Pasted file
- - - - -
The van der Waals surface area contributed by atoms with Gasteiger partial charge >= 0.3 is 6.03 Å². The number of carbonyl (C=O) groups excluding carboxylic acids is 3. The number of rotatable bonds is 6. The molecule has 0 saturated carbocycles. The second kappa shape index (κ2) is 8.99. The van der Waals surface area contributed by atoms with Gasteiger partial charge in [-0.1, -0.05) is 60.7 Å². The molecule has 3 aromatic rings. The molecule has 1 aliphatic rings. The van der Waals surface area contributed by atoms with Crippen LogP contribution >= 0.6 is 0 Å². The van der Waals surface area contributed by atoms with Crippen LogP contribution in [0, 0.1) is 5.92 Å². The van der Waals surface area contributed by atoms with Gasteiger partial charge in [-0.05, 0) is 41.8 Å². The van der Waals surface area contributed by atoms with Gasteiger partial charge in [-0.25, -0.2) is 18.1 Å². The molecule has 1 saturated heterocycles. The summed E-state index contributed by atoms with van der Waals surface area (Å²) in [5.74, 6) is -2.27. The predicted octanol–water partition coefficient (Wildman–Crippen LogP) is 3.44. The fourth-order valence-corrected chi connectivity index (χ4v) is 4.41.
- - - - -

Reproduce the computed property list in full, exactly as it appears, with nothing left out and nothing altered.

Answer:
The van der Waals surface area contributed by atoms with Gasteiger partial charge >= 0.3 is 6.03 Å². The number of carbonyl (C=O) groups excluding carboxylic acids is 3. The number of rotatable bonds is 6. The molecule has 0 saturated carbocycles. The second kappa shape index (κ2) is 8.99. The van der Waals surface area contributed by atoms with Gasteiger partial charge in [-0.1, -0.05) is 60.7 Å². The molecule has 3 aromatic rings. The molecule has 1 aliphatic rings. The van der Waals surface area contributed by atoms with Crippen LogP contribution >= 0.6 is 0 Å². The van der Waals surface area contributed by atoms with Crippen LogP contribution in [0, 0.1) is 5.92 Å². The van der Waals surface area contributed by atoms with Gasteiger partial charge in [-0.05, 0) is 41.8 Å². The van der Waals surface area contributed by atoms with Gasteiger partial charge in [-0.25, -0.2) is 18.1 Å². The molecule has 1 saturated heterocycles. The summed E-state index contributed by atoms with van der Waals surface area (Å²) in [5.74, 6) is -2.27. The predicted octanol–water partition coefficient (Wildman–Crippen LogP) is 3.44. The fourth-order valence-corrected chi connectivity index (χ4v) is 4.41.